FIG. 5 graphically illustrates a depth profile of Ru—Ta alloy before and after a 900° C. anneal showing uniform stoichiometry and abrupt interfaces, according to some embodiments of the present invention.

FIG. 6 graphically illustrates resistivity as a function of Ta percent power for as deposited, 800° C. annealed and 900° C. annealed Ru—Ta alloys, according to some embodiments of the present invention.

FIG. 7 graphically illustrates X-ray diffraction peaks of Ru—Ta alloys annealed at 900° C. rapid thermal annealing in argon, according to some embodiments of the present invention.

FIG. 8 graphically illustrates capacitance-voltage curves of Ru—Ta alloy gates on SiO2/p-type Si after annealing at 400° C. for 30 minutes, according to some embodiments of the present invention.

FIG. 9 graphically illustrates capacitance-voltage curves of Ru—Ta alloy gates on SiO2/n-type Si after annealing at 400° C. for 30 minutes, according to other embodiments of the present invention.

FIG. 10 graphically illustrates flat band voltage vs. equivalent oxide thickness for two Ru—Ta alloy compositions, according to some embodiments of the present invention.

FIG. 11 graphically illustrates work function extracted from capacitance-voltage curves for various compositions of Ru—Ta alloys, according to some embodiments of the present invention.

FIG. 12 graphically illustrates barrier height extraction using Fowler-Nordheim analysis, according to some embodiments of the present invention.

FIG. 13 graphically illustrates capacitance-voltage curves of Ru—Ta alloy gate ZrO2/p-type Si after post-gate annealing at 4 for 30 minutes, according to some embodiments of the present invention.

FIG. 14 graphically illustrates capacitance-voltage curves of Ru—Ta alloy gates on ZrO2/p-type Si after post-gate annealing at 400° C. for 30 minutes, according to other embodiments of the present invention.

FIG. 15 graphically illustrates capacitance-voltage curves before and after 900° C. and 1000° C. annealing for Ru—Ta alloy, Ru and Ta gates, according to some embodiments of the present invention.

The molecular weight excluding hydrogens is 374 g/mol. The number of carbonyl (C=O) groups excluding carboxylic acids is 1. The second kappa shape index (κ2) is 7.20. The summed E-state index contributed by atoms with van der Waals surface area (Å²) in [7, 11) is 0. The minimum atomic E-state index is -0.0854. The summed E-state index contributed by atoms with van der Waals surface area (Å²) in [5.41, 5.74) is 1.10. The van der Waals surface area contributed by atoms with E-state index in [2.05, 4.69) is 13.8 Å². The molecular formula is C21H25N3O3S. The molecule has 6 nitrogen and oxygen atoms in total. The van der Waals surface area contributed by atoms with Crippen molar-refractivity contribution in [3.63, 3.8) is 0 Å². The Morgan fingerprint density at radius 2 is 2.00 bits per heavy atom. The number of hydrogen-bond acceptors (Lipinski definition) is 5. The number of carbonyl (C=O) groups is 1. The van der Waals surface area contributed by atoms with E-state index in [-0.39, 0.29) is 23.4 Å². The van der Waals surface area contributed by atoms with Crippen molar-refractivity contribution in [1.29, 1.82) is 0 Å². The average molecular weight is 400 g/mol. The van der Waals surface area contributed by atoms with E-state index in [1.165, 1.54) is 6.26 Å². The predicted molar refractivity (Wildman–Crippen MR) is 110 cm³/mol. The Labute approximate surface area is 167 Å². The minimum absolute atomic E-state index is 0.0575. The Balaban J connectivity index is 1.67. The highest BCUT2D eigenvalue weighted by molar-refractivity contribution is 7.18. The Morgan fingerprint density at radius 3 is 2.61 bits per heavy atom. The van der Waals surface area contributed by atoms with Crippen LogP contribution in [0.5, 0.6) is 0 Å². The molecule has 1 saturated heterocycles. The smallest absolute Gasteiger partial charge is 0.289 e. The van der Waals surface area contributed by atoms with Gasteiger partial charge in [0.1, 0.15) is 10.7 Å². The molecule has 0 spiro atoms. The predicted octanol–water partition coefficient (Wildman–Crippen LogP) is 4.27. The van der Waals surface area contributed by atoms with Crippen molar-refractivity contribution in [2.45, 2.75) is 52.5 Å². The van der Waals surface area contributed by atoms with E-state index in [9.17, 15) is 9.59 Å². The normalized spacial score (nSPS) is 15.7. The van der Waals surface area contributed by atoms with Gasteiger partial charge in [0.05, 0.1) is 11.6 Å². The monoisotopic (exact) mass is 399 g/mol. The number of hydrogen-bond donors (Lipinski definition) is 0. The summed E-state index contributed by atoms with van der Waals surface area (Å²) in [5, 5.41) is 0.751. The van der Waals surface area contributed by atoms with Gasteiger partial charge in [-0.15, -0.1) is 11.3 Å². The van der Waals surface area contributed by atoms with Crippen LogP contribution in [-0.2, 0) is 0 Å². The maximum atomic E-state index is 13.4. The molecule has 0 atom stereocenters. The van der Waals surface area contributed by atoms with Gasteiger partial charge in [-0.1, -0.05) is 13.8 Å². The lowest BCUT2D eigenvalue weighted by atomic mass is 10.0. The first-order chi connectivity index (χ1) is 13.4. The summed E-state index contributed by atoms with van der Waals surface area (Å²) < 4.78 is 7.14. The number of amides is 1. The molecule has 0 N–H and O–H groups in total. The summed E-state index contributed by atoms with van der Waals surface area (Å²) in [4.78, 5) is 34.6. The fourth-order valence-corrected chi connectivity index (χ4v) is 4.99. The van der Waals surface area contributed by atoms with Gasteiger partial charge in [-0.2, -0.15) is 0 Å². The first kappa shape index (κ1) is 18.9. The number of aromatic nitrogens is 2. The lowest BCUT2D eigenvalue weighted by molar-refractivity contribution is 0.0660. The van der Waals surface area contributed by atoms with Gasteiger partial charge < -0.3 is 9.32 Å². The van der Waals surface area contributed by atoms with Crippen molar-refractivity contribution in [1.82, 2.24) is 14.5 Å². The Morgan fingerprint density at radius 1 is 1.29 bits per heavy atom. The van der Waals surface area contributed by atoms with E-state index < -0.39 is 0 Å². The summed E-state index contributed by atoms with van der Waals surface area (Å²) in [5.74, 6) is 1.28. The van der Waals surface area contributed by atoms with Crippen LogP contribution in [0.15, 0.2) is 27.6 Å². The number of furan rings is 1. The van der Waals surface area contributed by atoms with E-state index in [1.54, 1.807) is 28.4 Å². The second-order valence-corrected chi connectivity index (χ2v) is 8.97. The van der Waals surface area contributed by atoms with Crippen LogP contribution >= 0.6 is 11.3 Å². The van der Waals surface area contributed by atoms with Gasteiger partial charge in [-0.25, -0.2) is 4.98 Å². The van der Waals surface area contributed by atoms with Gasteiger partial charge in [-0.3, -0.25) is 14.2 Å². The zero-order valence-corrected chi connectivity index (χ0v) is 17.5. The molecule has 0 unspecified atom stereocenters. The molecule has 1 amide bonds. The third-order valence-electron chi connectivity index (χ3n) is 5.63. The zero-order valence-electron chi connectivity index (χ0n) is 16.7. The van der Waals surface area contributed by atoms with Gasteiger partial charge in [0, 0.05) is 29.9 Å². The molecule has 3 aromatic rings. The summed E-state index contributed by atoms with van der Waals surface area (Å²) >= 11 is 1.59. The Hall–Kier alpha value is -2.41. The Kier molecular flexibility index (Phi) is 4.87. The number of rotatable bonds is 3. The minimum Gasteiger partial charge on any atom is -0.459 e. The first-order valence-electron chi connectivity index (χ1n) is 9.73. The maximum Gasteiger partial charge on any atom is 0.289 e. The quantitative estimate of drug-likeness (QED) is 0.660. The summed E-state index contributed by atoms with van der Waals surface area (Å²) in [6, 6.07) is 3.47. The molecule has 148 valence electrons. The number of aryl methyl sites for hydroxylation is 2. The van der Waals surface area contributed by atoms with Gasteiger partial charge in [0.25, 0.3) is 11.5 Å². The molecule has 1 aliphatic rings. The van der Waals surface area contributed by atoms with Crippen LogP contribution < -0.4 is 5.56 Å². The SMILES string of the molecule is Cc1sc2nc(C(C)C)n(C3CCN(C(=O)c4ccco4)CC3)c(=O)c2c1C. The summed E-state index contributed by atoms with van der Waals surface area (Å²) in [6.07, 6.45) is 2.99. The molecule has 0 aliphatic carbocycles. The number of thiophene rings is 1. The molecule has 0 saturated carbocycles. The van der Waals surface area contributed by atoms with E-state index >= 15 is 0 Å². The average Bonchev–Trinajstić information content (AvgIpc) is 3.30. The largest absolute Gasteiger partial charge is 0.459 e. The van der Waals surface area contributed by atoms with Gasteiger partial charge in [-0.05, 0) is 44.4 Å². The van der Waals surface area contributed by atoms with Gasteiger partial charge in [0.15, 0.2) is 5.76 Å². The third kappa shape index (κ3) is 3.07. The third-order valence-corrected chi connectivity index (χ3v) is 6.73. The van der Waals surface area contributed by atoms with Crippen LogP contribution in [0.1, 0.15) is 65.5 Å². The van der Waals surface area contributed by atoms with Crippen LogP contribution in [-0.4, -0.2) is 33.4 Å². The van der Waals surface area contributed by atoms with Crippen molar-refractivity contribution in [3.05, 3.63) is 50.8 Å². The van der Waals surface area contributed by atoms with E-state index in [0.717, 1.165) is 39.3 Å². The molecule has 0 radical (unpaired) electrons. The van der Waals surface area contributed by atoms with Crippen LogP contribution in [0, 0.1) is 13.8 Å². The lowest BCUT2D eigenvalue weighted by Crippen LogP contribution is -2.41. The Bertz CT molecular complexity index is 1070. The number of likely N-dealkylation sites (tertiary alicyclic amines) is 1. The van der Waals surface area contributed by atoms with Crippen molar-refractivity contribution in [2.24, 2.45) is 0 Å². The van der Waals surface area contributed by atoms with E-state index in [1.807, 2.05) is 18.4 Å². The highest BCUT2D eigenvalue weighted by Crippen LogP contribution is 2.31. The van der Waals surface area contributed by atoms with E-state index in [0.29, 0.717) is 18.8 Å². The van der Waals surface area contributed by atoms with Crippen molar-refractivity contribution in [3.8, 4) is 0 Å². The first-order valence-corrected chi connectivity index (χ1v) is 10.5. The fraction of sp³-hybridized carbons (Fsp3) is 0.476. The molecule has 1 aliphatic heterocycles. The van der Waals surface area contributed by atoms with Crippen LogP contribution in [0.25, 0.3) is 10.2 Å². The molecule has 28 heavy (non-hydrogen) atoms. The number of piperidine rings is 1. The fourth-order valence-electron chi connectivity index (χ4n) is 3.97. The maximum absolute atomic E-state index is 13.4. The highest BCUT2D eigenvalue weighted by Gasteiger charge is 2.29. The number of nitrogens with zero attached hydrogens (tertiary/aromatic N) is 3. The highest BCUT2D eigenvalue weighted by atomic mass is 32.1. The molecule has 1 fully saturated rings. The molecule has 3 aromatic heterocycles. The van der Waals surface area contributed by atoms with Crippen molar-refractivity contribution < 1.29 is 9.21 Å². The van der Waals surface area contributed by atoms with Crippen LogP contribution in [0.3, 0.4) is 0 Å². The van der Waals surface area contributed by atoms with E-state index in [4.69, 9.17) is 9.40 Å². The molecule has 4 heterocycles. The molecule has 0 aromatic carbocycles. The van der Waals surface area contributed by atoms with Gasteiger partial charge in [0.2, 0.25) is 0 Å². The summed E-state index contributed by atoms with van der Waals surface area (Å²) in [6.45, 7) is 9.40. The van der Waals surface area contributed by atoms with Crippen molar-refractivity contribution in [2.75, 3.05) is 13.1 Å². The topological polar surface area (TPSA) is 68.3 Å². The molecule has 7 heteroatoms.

FIG. 16 graphically illustrates equivalent oxide thickness change for Ru—Ta alloys with various Ta percent power, according to some embodiments of the present invention.

FIG. 17 graphically illustrates work function extracted from capacitance-voltage curves vs. Ta percent power annealed at 800° C., 900° C. and 1000° C., according to some embodiments of the present invention.

FIG. 18 graphically illustrates barrier height extrapolated from Fowler-Nordheim analysis for annealed Ru—Ta alloys, according to some embodiments of the present invention.

FIG. 19 graphically illustrates gate leakage current of Ru, Ru—Ta alloy and Ta on SiO2 after a 1000° C. anneal, according to some embodiments of the present invention.

FIG. 20 graphically illustrates constant current charge to breakdown for about 4 nm SiO2 on n-Si under accumulation, according to some embodiments of the present invention.

FIG. 21 graphically illustrates capacitance-voltage curves before and after 900° C. post-gate anneal with Ru—Ta alloy, according to some embodiments of the present invention.

DETAILED DESCRIPTION OF PREFERRED EMBODIMENTS

The present invention now will be described more fully hereinafter with reference to the accompanying figures, in which embodiments of the invention are shown. This invention may, however, be embodied in many alternate forms and should not be construed as limited to the embodiments set forth herein.

Accordingly, while the invention is susceptible to various modifications and alternative forms, specific embodiments thereof are shown by way of example in the figures and will herein be described in detail. It should be understood, however, that there is no intent to limit the invention to the particular forms disclosed, but on the contrary, the invention is to cover all modifications, equivalents, and alternatives falling within the spirit and scope of the invention as defined by the claims. Like numbers refer to like elements throughout the description of the figures. In the figures, the dimensions of layers and regions may be exaggerated for clarity. It will also be understood that when an element, such as a layer, region or substrate, is referred to as being “on” another element, it can be directly on the other element or intervening elements may also be present. In contrast, when an element, such as a layer, region or substrate, is referred to as being “directly on” another element, there are no intervening elements present. Moreover, each embodiment described and illustrated herein includes its complementary conductivity type embodiment as well.